Salt-Water Moon | ★★★★ | Finborough Theatre | January 2023
The Manny | ★★★ | King’s Head Theatre | January 2023
Wreckage | ★★★ | The Turbine Theatre | January 2023


Click here to read all our latest reviews



Union Theatre



Union Theatre

Reviewed – 20th March 2019



“excellent acting, purposeful direction and evocative visuals”


Spurred by the centenary of the Amritsar massacre, Phil Willmott sets this tragic tale of love, jealousy and vengeance in India during the British Raj, casting Othello as an Officer – one of the few Indian soldiers who made it through training at Sandhurst and back to a position of command in the British army. Within the rich tapestry of plot, characters and language Shakespeare epitomises the malevolent aspect of human nature, sparked by its undermining negative feelings of resentment, envy and insecurity. He also brings to light the subject of racism and in this production, we are reminded of the abhorrent attitude towards Indians in their own country. Inferior in rank and whose lower-class British background prevents any hope of promotion, Iago seethes with rancour and orchestrates those around him in an evil revenge; Othello, weakened by self-doubt, falls into the trap.

The scene is set with a tastefully oriental design and some strongly patriotic piano playing. But once the plot begins to unfurl, the background fades. Despite the resetting, it is the words which define the narrative and the dimensions and balance of the characters which bring context. Matthew Wade creates the impression of a young, earnest General, helplessly in love; he lacks the majestic quality of the original experienced warrior which makes his downfall by a malicious, conniving underdog so tragic. Rikki Lawton’s powerful rendering of a more identifiably modern Iago dominates the action and his psychopathic nature eclipses a personal hatred, making Othello simply another of his victims. With his significance diminished, this becomes Iago’s story.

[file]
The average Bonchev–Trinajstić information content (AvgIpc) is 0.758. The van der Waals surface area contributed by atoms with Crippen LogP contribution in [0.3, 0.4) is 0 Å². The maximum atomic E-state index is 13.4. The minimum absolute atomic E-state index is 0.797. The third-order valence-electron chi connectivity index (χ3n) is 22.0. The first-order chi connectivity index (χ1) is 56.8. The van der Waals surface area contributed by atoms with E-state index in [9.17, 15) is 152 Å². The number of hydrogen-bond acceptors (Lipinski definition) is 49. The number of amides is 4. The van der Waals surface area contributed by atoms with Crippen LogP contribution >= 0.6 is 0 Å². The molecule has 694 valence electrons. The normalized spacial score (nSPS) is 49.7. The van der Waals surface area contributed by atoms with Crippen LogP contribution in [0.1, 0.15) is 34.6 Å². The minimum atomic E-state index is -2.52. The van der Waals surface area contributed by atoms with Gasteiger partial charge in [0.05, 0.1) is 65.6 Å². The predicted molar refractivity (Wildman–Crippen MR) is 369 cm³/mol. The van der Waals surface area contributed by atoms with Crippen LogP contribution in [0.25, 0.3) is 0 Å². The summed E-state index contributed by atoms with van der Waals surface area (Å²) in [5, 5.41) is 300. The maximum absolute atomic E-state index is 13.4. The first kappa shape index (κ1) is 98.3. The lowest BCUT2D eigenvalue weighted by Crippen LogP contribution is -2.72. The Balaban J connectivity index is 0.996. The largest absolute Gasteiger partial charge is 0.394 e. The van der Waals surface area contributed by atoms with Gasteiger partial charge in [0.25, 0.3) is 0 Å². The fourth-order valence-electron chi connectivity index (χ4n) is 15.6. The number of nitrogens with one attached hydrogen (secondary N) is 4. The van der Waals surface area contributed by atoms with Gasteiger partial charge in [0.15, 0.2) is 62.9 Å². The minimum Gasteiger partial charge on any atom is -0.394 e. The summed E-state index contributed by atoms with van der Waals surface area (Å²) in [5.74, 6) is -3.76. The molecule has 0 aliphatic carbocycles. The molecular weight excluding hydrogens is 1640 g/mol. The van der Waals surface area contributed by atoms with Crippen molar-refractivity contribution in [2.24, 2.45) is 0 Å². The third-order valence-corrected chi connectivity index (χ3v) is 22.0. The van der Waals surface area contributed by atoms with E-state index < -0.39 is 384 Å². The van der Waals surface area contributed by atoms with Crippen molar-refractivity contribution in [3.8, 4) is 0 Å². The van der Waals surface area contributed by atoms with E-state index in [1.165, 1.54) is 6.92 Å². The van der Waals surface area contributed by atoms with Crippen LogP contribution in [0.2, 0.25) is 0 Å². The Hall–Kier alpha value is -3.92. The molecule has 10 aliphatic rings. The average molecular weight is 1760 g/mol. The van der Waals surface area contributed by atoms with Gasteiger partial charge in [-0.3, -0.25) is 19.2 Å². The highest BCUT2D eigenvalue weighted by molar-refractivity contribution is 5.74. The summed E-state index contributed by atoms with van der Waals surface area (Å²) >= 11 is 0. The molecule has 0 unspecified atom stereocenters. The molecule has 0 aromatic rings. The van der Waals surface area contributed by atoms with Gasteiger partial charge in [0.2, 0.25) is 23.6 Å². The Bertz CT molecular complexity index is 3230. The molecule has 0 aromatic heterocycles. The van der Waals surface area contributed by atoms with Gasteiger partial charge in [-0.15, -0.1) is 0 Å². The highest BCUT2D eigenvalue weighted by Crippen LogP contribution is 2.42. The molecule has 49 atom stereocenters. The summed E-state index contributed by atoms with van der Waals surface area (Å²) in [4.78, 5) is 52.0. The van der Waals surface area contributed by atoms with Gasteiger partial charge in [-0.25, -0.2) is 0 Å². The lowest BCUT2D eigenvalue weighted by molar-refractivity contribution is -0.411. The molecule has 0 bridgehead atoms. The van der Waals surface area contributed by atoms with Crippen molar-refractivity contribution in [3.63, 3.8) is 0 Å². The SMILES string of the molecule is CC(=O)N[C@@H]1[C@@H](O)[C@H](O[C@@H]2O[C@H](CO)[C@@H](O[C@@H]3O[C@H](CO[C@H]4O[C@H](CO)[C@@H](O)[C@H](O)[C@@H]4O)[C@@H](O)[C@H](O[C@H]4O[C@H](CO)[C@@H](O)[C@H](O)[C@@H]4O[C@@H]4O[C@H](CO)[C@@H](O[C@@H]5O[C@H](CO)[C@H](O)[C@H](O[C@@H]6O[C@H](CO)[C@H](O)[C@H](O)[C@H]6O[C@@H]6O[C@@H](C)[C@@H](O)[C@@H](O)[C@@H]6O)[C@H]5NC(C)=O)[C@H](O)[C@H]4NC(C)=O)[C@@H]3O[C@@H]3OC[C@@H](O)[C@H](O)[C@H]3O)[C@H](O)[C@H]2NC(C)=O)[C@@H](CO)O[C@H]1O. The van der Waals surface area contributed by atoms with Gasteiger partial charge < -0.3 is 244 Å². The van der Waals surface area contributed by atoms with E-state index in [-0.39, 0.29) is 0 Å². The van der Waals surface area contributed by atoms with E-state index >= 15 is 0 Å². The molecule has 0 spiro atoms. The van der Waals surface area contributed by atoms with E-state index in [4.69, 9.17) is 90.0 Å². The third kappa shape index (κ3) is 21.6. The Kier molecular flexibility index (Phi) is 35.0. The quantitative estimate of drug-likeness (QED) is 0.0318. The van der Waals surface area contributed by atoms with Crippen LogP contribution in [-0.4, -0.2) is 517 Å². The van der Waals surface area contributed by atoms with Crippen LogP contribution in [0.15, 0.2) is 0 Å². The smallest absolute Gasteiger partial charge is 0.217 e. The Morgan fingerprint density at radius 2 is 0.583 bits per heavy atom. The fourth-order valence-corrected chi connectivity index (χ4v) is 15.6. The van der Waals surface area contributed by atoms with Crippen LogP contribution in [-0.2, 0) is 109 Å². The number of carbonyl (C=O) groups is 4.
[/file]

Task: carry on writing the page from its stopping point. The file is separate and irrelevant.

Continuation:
Despite the imbalance we can enjoy the colonial flavour through the atmospheric set (Justin Williams and Jonny Rust), Zoe Burnham’s sublime, cinematographic lighting, detailed costumes, (Penn O’Gara) and solid, nuanced interpretations all round. In particular, Jerome Dowling’s Cassio wins our empathy as he is caught unawares in Iago’s net. As Desdemona, Carlotta De Gregori portrays the incomprehension and suffering of her husband’s turn of face with great sensitivity, but her initial coquettish behaviour towards him only hinders our perception of his standing. And a spirited Emilia (Claire Lloyd) adds plausibility to the era through her accent and demeanour, though fails to grow into the play’s increasing tension.

This modern take on ‘Othello’ has all the ingredients of success – some excellent acting, purposeful direction and evocative visuals – but as a consequence of the weight of importance between Iago and Othello on stage, it is in retrospect rather than a reaction to the drama that we feel the relevance of Willmott’s fresh approach.


Reviewed by Joanna Hetherington

Photography by Scott Rylander



Union Theatre until 6th April


Last ten shows reviewed at this venue:
The Cherry Orchard | ★★★★ | March 2018
Twang!! | ★★★★ | April 2018
H.R.Haitch | ★★★★ | May 2018
It’s Only Life | ★★★★ | June 2018
Around the World in Eighty Days | ★★★ | August 2018
Midnight | ★★★★★ | September 2018
Brass | ★★★★ | November 2018
Striking 12 | ★★★★ | December 2018
An Enemy of the People | ★★ | January 2019
Can-Can! | ★★★★ | February 2019


Click here to see more of our latest reviews on thespyinthestalls.com